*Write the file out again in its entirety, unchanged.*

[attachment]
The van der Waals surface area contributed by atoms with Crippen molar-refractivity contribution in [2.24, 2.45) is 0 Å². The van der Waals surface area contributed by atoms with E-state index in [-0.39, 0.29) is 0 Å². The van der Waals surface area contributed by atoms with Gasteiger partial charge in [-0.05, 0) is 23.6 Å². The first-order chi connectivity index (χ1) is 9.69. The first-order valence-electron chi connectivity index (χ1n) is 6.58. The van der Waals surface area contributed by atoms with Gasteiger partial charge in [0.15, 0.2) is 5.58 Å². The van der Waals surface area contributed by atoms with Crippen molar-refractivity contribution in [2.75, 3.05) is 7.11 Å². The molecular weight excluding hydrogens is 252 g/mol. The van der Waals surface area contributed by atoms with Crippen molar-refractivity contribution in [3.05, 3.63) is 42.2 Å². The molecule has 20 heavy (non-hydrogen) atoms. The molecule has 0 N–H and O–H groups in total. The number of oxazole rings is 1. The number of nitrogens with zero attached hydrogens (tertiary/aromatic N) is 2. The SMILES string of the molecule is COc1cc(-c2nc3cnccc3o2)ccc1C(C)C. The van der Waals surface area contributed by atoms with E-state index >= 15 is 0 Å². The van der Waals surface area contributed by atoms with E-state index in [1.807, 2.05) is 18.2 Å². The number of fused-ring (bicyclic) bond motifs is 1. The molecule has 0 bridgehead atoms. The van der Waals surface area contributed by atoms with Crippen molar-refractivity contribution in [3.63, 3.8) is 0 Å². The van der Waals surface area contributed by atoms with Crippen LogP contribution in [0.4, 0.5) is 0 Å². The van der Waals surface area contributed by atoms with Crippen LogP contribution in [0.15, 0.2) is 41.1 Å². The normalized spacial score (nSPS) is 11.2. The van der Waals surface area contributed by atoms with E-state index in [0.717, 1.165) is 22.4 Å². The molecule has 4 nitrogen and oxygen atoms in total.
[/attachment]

The van der Waals surface area contributed by atoms with Crippen molar-refractivity contribution in [2.24, 2.45) is 0 Å². The van der Waals surface area contributed by atoms with E-state index in [-0.39, 0.29) is 0 Å². The van der Waals surface area contributed by atoms with Gasteiger partial charge in [-0.05, 0) is 23.6 Å². The first-order chi connectivity index (χ1) is 9.69. The first-order valence-electron chi connectivity index (χ1n) is 6.58. The van der Waals surface area contributed by atoms with Gasteiger partial charge in [0.15, 0.2) is 5.58 Å². The van der Waals surface area contributed by atoms with Crippen molar-refractivity contribution in [2.75, 3.05) is 7.11 Å². The molecular weight excluding hydrogens is 252 g/mol. The van der Waals surface area contributed by atoms with Crippen molar-refractivity contribution in [3.05, 3.63) is 42.2 Å². The molecule has 20 heavy (non-hydrogen) atoms. The molecule has 0 N–H and O–H groups in total. The number of oxazole rings is 1. The number of nitrogens with zero attached hydrogens (tertiary/aromatic N) is 2. The SMILES string of the molecule is COc1cc(-c2nc3cnccc3o2)ccc1C(C)C. The van der Waals surface area contributed by atoms with E-state index >= 15 is 0 Å². The van der Waals surface area contributed by atoms with E-state index in [1.807, 2.05) is 18.2 Å². The number of fused-ring (bicyclic) bond motifs is 1. The molecule has 0 bridgehead atoms. The van der Waals surface area contributed by atoms with Crippen molar-refractivity contribution in [3.63, 3.8) is 0 Å². The van der Waals surface area contributed by atoms with Crippen LogP contribution in [0.4, 0.5) is 0 Å². The van der Waals surface area contributed by atoms with Crippen LogP contribution in [0.15, 0.2) is 41.1 Å². The normalized spacial score (nSPS) is 11.2. The van der Waals surface area contributed by atoms with E-state index in [0.717, 1.165) is 22.4 Å². The molecule has 4 nitrogen and oxygen atoms in total.